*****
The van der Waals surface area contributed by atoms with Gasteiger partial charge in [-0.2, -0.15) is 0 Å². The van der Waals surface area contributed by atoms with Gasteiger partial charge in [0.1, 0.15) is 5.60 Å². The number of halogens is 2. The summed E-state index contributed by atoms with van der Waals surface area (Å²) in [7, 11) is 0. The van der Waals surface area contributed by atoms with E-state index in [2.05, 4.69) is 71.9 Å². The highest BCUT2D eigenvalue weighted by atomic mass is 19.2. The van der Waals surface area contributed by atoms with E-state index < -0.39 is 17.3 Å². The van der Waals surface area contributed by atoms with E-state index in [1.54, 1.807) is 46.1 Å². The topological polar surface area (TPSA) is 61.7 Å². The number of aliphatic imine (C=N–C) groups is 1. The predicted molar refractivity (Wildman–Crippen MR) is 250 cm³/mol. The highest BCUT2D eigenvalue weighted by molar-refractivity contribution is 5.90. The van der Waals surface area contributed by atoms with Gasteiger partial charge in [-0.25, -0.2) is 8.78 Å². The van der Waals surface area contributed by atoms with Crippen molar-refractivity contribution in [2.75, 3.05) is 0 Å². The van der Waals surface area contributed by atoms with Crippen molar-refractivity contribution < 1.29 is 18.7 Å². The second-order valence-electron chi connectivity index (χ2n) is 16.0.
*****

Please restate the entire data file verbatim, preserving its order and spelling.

The van der Waals surface area contributed by atoms with Gasteiger partial charge in [-0.2, -0.15) is 0 Å². The van der Waals surface area contributed by atoms with Gasteiger partial charge in [0.1, 0.15) is 5.60 Å². The number of halogens is 2. The summed E-state index contributed by atoms with van der Waals surface area (Å²) in [7, 11) is 0. The van der Waals surface area contributed by atoms with E-state index in [2.05, 4.69) is 71.9 Å². The highest BCUT2D eigenvalue weighted by atomic mass is 19.2. The van der Waals surface area contributed by atoms with E-state index < -0.39 is 17.3 Å². The van der Waals surface area contributed by atoms with E-state index in [1.54, 1.807) is 46.1 Å². The topological polar surface area (TPSA) is 61.7 Å². The number of aliphatic imine (C=N–C) groups is 1. The predicted molar refractivity (Wildman–Crippen MR) is 250 cm³/mol. The highest BCUT2D eigenvalue weighted by molar-refractivity contribution is 5.90. The van der Waals surface area contributed by atoms with Gasteiger partial charge in [-0.25, -0.2) is 8.78 Å². The van der Waals surface area contributed by atoms with Crippen molar-refractivity contribution in [2.75, 3.05) is 0 Å². The van der Waals surface area contributed by atoms with Crippen molar-refractivity contribution < 1.29 is 18.7 Å². The second-order valence-electron chi connectivity index (χ2n) is 16.0.